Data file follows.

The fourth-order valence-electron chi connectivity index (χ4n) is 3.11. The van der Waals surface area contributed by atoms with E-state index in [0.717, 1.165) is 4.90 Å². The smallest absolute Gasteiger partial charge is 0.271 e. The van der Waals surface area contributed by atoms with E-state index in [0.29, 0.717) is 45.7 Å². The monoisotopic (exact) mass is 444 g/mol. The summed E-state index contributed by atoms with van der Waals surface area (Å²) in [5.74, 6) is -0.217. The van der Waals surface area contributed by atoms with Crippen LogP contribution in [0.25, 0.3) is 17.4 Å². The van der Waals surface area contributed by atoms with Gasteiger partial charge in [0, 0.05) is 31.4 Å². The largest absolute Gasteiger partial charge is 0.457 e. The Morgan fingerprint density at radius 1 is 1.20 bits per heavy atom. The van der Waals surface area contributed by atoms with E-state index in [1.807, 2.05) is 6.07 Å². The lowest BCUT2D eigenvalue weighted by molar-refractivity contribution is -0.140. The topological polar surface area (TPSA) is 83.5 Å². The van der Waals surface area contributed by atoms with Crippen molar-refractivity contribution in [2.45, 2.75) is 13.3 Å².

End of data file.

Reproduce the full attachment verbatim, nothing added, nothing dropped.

The fourth-order valence-electron chi connectivity index (χ4n) is 3.11. The van der Waals surface area contributed by atoms with E-state index in [0.717, 1.165) is 4.90 Å². The smallest absolute Gasteiger partial charge is 0.271 e. The van der Waals surface area contributed by atoms with E-state index in [0.29, 0.717) is 45.7 Å². The monoisotopic (exact) mass is 444 g/mol. The summed E-state index contributed by atoms with van der Waals surface area (Å²) in [5.74, 6) is -0.217. The van der Waals surface area contributed by atoms with Crippen LogP contribution in [0.25, 0.3) is 17.4 Å². The van der Waals surface area contributed by atoms with Gasteiger partial charge in [0, 0.05) is 31.4 Å². The largest absolute Gasteiger partial charge is 0.457 e. The Morgan fingerprint density at radius 1 is 1.20 bits per heavy atom. The van der Waals surface area contributed by atoms with E-state index in [1.807, 2.05) is 6.07 Å². The lowest BCUT2D eigenvalue weighted by molar-refractivity contribution is -0.140. The topological polar surface area (TPSA) is 83.5 Å². The van der Waals surface area contributed by atoms with Crippen molar-refractivity contribution in [2.45, 2.75) is 13.3 Å².